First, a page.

Rumor: 100MP Canon EOS R With IBIS on the Horizon

Rumor: 100MP Canon EOS R With IBIS on the Horizon

A 100 MP Canon mirrorless body with IBIS would be the first stabilized sensor of this kind of resolution in a standard-sized body. If true, it could rewrite the playbook on ultra-high-megapixel cameras and could pose a serious problem for the medium format industry.

Canon Rumors reported a note from Northlight Images about the possibility of an extraordinarily high-resolution mirrorless EOS R body from Canon. Just as the latest 50-megapixel bodies closed the gap between DSLRs and bulkier and pricier medium format cameras, a 100 MP EOS R camera would begin to touch the latest high-megapixel Hasselblad and Phase One resolution limit.

Of course, Phase One recently released the 150 MP IQ4 system, and Hasselblad can't be far behind. Add to this that the 100 MP EOS R isn't rumored to be released until at least 2020 and the fact that you're still talking less surface area on that chip, and it's clear Hasselblad and Phase One will still have the edge for a long time (although they will soon be joined by Fujifilm with its own 100 MP medium format option coming mid-2019). But to have in-body image stabilization would be a huge win for high-megapixel lovers, as those pixels need to be protected as much as possible from any kind of camera shake. Not to mention, you'd get all the other features that come with a smaller mirrorless body, including everything from portability to a bit more than just a single focus point.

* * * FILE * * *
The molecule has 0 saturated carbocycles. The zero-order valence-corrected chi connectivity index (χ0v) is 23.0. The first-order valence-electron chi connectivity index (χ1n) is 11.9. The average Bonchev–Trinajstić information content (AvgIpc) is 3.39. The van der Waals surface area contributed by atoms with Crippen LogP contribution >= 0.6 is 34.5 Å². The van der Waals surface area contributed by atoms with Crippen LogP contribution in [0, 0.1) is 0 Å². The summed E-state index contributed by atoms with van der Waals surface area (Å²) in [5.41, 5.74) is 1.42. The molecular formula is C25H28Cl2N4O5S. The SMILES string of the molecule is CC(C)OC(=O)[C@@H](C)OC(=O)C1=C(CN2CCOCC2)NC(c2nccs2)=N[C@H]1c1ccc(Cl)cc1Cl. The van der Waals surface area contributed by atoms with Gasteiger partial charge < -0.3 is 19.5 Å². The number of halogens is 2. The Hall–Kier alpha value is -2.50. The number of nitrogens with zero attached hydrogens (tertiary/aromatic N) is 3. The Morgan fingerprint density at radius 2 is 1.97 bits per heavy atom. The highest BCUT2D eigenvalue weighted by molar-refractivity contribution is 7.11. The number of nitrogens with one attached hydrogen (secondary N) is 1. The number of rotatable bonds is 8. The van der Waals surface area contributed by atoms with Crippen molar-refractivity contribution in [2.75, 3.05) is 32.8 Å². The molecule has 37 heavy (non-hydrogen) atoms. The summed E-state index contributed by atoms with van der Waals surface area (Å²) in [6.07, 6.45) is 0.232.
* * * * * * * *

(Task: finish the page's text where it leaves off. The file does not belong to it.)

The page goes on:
I am very ready for this. Are you?

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Tommy Lyles's picture

Without a larger sensor, isn’t this this just wasted data? Or am I wrong and all that info can fit into the FF sensor?

Adam Ottke's picture

Well, if you can fit that many pixels onto the sensor, you can do so, of course (and they can do that). Then there are additional issues of heat dissipation and diffraction and the general smaller size of the pixels, which leads to less DR and low light sensitivity. But the question is if they can develop it to be useful enough to overcome those issues (or if they can also mitigate some of those somehow).